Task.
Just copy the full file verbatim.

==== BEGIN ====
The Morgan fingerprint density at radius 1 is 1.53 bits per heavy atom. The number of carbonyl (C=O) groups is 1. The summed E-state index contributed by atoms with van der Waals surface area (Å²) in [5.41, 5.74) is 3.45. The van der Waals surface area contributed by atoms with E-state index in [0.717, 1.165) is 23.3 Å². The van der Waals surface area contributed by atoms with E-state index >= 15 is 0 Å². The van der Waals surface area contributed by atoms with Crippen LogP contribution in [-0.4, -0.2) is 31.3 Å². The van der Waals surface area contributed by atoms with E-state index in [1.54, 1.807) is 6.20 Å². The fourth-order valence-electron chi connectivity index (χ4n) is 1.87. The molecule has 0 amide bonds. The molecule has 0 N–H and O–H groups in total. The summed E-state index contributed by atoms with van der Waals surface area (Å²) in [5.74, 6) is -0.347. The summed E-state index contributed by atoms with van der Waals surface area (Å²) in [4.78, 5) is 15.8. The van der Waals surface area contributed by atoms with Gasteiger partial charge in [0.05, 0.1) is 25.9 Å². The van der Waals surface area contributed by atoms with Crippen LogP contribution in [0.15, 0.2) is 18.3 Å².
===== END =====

The Morgan fingerprint density at radius 1 is 1.53 bits per heavy atom. The number of carbonyl (C=O) groups is 1. The summed E-state index contributed by atoms with van der Waals surface area (Å²) in [5.41, 5.74) is 3.45. The van der Waals surface area contributed by atoms with E-state index in [0.717, 1.165) is 23.3 Å². The van der Waals surface area contributed by atoms with E-state index >= 15 is 0 Å². The van der Waals surface area contributed by atoms with Crippen LogP contribution in [-0.4, -0.2) is 31.3 Å². The van der Waals surface area contributed by atoms with E-state index in [1.54, 1.807) is 6.20 Å². The fourth-order valence-electron chi connectivity index (χ4n) is 1.87. The molecule has 0 amide bonds. The molecule has 0 N–H and O–H groups in total. The summed E-state index contributed by atoms with van der Waals surface area (Å²) in [5.74, 6) is -0.347. The summed E-state index contributed by atoms with van der Waals surface area (Å²) in [4.78, 5) is 15.8. The van der Waals surface area contributed by atoms with Gasteiger partial charge in [0.05, 0.1) is 25.9 Å². The van der Waals surface area contributed by atoms with Crippen LogP contribution in [0.15, 0.2) is 18.3 Å².